Are you dehydrated?

October 18

Are you dehydrated?

Water makes up a large proportion of the body - on average 60% of body weight in men and 50-55% in women. Many people become dehydrated by either not drinking enough or not replacing fluids that they have lost.

Proper hydration has numerous benefits to health. Water is the main component of blood, which supplies the cells with oxygen. Water regulates internal body temperature and lubricates joints. Studies have shown that at about 1% dehydration (equivalent of 1% of body weight water loss) there are negative effects on mental and physical function and these become more severe as dehydration gets worse. Symptoms of mild dehydration include a dry mouth, headaches and poor concentration. When they body realises that it is lacking water the first thing that happens is that the kidneys reduce the amount of water lost in urine and the colour becomes darker. If you are drinking enough your urine should be a straw or pale yellow colour.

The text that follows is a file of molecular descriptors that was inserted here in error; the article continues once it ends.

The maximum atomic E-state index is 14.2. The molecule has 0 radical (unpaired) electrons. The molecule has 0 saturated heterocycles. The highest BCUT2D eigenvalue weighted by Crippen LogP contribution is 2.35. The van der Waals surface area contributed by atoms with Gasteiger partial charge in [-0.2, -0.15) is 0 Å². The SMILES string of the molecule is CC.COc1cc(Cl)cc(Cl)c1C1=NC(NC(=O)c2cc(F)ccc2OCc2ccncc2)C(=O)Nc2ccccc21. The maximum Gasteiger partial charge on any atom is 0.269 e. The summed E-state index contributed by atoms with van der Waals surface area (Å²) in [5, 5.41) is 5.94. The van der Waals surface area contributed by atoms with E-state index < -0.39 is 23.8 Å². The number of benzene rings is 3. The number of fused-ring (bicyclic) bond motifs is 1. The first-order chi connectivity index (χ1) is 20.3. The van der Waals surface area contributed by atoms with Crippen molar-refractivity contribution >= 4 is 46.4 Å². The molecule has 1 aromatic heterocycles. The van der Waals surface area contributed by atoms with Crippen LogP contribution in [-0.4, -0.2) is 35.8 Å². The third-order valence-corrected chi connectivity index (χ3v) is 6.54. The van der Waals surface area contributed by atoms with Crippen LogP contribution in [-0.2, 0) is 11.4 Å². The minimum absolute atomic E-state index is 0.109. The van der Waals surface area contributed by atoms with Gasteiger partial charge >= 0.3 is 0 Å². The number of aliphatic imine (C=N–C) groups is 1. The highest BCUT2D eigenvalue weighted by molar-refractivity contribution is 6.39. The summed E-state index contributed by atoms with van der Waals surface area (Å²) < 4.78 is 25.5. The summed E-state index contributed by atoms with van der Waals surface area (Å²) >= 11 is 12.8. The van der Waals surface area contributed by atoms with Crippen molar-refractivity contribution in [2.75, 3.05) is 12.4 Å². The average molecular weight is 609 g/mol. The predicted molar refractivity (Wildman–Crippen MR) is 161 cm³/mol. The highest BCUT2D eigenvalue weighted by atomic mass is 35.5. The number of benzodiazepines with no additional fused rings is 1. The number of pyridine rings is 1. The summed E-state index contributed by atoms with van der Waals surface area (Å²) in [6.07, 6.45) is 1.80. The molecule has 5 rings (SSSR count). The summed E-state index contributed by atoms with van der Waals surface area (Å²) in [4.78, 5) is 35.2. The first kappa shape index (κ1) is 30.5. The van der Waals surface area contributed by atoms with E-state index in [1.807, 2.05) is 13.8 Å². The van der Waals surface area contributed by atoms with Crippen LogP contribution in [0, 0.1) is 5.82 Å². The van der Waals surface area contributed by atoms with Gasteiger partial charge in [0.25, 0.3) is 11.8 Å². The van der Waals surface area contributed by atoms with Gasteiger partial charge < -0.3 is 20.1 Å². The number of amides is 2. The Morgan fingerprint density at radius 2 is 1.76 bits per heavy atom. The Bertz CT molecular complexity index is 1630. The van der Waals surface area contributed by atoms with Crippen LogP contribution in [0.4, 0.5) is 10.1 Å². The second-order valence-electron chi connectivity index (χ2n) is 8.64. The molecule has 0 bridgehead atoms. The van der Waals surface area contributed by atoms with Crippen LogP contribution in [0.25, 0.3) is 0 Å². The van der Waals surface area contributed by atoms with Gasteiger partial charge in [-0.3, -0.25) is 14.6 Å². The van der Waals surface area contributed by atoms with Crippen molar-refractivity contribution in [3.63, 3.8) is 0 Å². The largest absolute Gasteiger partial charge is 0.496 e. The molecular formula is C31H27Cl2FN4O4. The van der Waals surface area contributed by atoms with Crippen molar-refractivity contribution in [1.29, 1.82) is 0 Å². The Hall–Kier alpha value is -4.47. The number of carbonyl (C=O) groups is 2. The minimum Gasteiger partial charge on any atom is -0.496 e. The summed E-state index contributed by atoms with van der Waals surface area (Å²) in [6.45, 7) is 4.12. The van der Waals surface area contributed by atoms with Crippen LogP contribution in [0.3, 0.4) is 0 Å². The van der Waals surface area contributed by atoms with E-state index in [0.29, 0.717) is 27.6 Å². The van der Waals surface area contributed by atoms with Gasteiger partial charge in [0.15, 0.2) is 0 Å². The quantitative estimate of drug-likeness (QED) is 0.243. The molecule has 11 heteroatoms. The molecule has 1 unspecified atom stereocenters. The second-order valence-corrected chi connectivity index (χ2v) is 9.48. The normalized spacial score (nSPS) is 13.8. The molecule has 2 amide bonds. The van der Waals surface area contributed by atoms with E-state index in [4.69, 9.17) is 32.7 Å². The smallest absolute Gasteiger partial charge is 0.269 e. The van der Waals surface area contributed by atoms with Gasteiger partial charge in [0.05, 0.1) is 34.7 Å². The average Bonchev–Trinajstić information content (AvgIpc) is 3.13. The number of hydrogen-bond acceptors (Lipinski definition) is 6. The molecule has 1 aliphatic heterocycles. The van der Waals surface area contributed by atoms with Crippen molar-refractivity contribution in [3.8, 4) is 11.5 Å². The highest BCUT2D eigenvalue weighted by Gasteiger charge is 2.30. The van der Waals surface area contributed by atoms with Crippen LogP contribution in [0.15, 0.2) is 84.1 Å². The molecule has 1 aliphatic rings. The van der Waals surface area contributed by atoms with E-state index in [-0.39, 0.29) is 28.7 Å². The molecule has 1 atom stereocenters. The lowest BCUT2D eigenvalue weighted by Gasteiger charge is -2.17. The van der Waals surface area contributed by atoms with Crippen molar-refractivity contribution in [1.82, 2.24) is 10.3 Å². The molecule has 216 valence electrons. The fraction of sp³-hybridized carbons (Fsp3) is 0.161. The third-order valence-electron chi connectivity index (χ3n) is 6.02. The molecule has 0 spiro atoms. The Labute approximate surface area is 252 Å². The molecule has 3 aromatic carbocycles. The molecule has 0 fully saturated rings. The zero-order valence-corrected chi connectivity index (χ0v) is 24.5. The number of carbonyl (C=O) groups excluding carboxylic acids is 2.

How can I stay hydrated? Drink water before you get thirsty. Thirst is a sign that your body is already dehydrated. Guidelines suggest drinking 2 litres of water a day. If the weather is hot or you are exercising – you need to drink more. Try adding fruits or herbs to your water bottle to make it more interesting. Eating water-rich foods is also an effective way to increase your water intake, some water rich foods include watermelon, cucumber, grapefruits, strawberries, and lettuce.

 

 

*if you have health issues or long-term injuries get your GP’s approval before starting any exercise or nutritional programmes*

 

 

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